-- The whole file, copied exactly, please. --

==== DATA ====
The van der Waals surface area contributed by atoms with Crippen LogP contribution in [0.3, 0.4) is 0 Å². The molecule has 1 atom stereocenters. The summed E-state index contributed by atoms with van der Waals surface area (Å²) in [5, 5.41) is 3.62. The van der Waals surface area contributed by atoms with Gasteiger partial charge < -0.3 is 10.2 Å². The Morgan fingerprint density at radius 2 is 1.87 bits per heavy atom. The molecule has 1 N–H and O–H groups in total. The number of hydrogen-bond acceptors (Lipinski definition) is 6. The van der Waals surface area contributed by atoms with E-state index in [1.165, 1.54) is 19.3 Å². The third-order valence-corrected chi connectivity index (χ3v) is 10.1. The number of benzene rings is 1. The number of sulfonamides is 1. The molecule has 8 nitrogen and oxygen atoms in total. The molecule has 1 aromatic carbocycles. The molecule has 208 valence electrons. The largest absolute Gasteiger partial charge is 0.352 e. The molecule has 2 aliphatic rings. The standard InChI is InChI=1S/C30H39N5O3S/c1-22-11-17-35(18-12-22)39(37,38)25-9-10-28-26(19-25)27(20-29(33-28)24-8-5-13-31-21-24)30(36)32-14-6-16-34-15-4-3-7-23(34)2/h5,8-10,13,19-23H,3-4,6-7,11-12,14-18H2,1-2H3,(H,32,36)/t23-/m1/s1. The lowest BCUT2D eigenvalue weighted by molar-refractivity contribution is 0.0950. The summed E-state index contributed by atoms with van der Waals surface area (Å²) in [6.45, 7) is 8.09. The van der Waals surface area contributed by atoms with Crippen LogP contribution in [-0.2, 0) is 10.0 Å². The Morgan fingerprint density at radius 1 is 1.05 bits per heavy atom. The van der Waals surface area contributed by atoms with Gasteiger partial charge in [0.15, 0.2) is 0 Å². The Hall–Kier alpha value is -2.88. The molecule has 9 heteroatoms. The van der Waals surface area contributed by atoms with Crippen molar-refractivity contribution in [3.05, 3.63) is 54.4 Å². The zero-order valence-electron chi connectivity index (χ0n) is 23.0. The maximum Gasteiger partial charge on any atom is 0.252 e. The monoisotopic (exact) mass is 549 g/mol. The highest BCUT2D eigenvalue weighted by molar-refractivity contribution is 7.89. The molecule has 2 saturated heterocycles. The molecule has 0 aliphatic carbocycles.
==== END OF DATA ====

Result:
The van der Waals surface area contributed by atoms with Crippen LogP contribution in [0.3, 0.4) is 0 Å². The molecule has 1 atom stereocenters. The summed E-state index contributed by atoms with van der Waals surface area (Å²) in [5, 5.41) is 3.62. The van der Waals surface area contributed by atoms with Gasteiger partial charge < -0.3 is 10.2 Å². The Morgan fingerprint density at radius 2 is 1.87 bits per heavy atom. The molecule has 1 N–H and O–H groups in total. The number of hydrogen-bond acceptors (Lipinski definition) is 6. The van der Waals surface area contributed by atoms with E-state index in [1.165, 1.54) is 19.3 Å². The third-order valence-corrected chi connectivity index (χ3v) is 10.1. The number of benzene rings is 1. The number of sulfonamides is 1. The molecule has 8 nitrogen and oxygen atoms in total. The molecule has 1 aromatic carbocycles. The molecule has 208 valence electrons. The largest absolute Gasteiger partial charge is 0.352 e. The molecule has 2 aliphatic rings. The standard InChI is InChI=1S/C30H39N5O3S/c1-22-11-17-35(18-12-22)39(37,38)25-9-10-28-26(19-25)27(20-29(33-28)24-8-5-13-31-21-24)30(36)32-14-6-16-34-15-4-3-7-23(34)2/h5,8-10,13,19-23H,3-4,6-7,11-12,14-18H2,1-2H3,(H,32,36)/t23-/m1/s1. The lowest BCUT2D eigenvalue weighted by molar-refractivity contribution is 0.0950. The summed E-state index contributed by atoms with van der Waals surface area (Å²) in [6.45, 7) is 8.09. The van der Waals surface area contributed by atoms with Crippen LogP contribution in [-0.2, 0) is 10.0 Å². The Morgan fingerprint density at radius 1 is 1.05 bits per heavy atom. The van der Waals surface area contributed by atoms with Gasteiger partial charge in [0.15, 0.2) is 0 Å². The Hall–Kier alpha value is -2.88. The molecule has 9 heteroatoms. The van der Waals surface area contributed by atoms with Crippen molar-refractivity contribution in [3.05, 3.63) is 54.4 Å². The zero-order valence-electron chi connectivity index (χ0n) is 23.0. The maximum Gasteiger partial charge on any atom is 0.252 e. The monoisotopic (exact) mass is 549 g/mol. The highest BCUT2D eigenvalue weighted by molar-refractivity contribution is 7.89. The molecule has 2 saturated heterocycles. The molecule has 0 aliphatic carbocycles.